Markku Patronen, CEO Founder, Connected Finland & Connected Inventions
No longer a nice-to-have: IoT solutions monitor the quality of the air we breathe to keep us safe, healthy and productive.
Indoor concentrations of some pollutants are often two to five times higher than typically outdoors’. Indoor air pollution has increased in recent decades as a result of reduced mechanical ventilation in the interests of energy efficiency, and increased use of synthetic building materials, furnishings, personal care products, pesticides and household cleaners.
Worse still, it has been found these materials release toxic substances (PFAS) — so-called ‘forever chemicals’ because they do not break down. They accumulate in animals, as well as humans, and are linked to cancer, birth defects, liver disease, thyroid disease, decreased immunity, hormone disruption and a range of other serious health problems. Researchers with the University of Rhode Island and Green Science Policy Institute recently tested indoor air at 20 sites and detected the “forever chemicals” in 17 locations.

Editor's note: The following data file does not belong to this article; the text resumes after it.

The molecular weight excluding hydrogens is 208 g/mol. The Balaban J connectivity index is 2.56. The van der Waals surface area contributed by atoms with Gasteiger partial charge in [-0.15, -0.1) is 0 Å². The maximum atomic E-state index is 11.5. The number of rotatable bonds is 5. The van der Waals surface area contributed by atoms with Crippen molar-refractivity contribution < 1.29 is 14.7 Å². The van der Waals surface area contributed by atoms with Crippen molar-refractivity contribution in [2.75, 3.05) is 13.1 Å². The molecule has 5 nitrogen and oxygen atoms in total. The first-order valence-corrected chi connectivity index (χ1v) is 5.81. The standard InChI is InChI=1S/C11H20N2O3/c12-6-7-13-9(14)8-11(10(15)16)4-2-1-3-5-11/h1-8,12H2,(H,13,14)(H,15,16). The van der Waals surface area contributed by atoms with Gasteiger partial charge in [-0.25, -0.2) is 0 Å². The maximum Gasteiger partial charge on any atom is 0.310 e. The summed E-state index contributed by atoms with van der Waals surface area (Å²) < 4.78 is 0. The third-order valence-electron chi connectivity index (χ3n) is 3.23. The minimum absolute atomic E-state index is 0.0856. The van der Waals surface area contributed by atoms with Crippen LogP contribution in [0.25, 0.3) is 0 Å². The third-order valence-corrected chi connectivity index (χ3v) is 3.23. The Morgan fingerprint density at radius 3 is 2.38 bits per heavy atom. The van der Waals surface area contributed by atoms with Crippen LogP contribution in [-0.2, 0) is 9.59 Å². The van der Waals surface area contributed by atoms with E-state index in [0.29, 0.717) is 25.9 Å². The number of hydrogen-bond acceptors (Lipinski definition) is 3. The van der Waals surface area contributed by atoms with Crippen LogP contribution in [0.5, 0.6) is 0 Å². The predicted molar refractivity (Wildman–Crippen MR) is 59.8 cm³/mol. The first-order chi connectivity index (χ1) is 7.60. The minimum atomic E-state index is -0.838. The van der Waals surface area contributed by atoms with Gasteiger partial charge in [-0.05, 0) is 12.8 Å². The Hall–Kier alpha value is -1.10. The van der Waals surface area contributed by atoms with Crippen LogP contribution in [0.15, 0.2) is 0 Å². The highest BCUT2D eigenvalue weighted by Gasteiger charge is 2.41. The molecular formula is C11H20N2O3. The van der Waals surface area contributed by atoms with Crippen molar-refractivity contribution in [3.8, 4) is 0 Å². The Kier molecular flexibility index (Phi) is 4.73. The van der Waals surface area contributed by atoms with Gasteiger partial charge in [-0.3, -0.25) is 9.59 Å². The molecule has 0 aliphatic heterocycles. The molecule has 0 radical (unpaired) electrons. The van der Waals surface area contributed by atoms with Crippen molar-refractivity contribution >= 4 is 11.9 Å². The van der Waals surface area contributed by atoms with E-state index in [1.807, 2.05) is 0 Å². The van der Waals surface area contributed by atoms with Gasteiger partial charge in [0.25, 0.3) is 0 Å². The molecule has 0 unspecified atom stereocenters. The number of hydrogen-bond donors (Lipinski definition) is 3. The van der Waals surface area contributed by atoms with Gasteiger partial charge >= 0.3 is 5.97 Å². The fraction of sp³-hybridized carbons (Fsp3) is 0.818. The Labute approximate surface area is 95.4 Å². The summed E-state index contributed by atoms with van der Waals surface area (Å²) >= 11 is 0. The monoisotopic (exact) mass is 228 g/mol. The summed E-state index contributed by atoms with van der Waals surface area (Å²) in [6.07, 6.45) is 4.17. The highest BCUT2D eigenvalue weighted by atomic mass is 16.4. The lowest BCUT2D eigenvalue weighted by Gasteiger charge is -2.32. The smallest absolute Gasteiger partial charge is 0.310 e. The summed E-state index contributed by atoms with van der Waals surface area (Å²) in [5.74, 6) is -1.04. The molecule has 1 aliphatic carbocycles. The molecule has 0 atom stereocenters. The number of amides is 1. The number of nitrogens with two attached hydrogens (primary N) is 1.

According to The Guardian the study published in Environmental Science & Technology used a new PFAS measurement technique for checking air. It found particularly high levels in several kindergarten classrooms and also checked the supply room of an outdoor clothing store, offices, several university classrooms, university labs and an elevator.
In recent months the ease in which the delta variant of COVID-19 spreads through the air created huge awareness on indoor air quality and made improvement a global priority. The World Green Building Council cites an academic study that found enhancing indoor air quality could be as effective in reducing aerosol transmission of viruses as vaccinating 50-60% of the population.